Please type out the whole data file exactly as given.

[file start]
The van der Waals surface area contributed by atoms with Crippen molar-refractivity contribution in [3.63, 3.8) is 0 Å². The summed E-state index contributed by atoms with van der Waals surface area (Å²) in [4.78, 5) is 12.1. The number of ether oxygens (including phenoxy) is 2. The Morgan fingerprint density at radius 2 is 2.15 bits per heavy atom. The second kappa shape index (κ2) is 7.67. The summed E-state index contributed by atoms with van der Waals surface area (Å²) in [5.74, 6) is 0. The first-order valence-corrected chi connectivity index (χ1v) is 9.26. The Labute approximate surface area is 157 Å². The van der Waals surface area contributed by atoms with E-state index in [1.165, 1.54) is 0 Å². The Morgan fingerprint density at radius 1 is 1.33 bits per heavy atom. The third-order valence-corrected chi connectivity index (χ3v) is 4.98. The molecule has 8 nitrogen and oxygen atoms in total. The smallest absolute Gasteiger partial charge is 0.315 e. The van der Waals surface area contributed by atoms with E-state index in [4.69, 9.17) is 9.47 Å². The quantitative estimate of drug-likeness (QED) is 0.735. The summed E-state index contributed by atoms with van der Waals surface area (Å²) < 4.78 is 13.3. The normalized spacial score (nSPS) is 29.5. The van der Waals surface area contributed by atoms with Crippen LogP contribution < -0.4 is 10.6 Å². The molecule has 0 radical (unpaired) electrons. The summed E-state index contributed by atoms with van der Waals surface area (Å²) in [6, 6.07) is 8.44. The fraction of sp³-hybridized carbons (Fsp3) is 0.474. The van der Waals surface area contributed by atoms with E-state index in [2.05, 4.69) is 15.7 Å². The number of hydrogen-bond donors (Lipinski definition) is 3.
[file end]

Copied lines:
The van der Waals surface area contributed by atoms with Crippen molar-refractivity contribution in [3.63, 3.8) is 0 Å². The summed E-state index contributed by atoms with van der Waals surface area (Å²) in [4.78, 5) is 12.1. The number of ether oxygens (including phenoxy) is 2. The Morgan fingerprint density at radius 2 is 2.15 bits per heavy atom. The second kappa shape index (κ2) is 7.67. The summed E-state index contributed by atoms with van der Waals surface area (Å²) in [5.74, 6) is 0. The first-order valence-corrected chi connectivity index (χ1v) is 9.26. The Labute approximate surface area is 157 Å². The van der Waals surface area contributed by atoms with E-state index in [1.165, 1.54) is 0 Å². The Morgan fingerprint density at radius 1 is 1.33 bits per heavy atom. The third-order valence-corrected chi connectivity index (χ3v) is 4.98. The molecule has 8 nitrogen and oxygen atoms in total. The smallest absolute Gasteiger partial charge is 0.315 e. The van der Waals surface area contributed by atoms with E-state index in [4.69, 9.17) is 9.47 Å². The quantitative estimate of drug-likeness (QED) is 0.735. The summed E-state index contributed by atoms with van der Waals surface area (Å²) < 4.78 is 13.3. The normalized spacial score (nSPS) is 29.5. The van der Waals surface area contributed by atoms with Crippen LogP contribution < -0.4 is 10.6 Å². The molecule has 0 radical (unpaired) electrons. The summed E-state index contributed by atoms with van der Waals surface area (Å²) in [6, 6.07) is 8.44. The fraction of sp³-hybridized carbons (Fsp3) is 0.474. The van der Waals surface area contributed by atoms with E-state index in [2.05, 4.69) is 15.7 Å². The number of hydrogen-bond donors (Lipinski definition) is 3.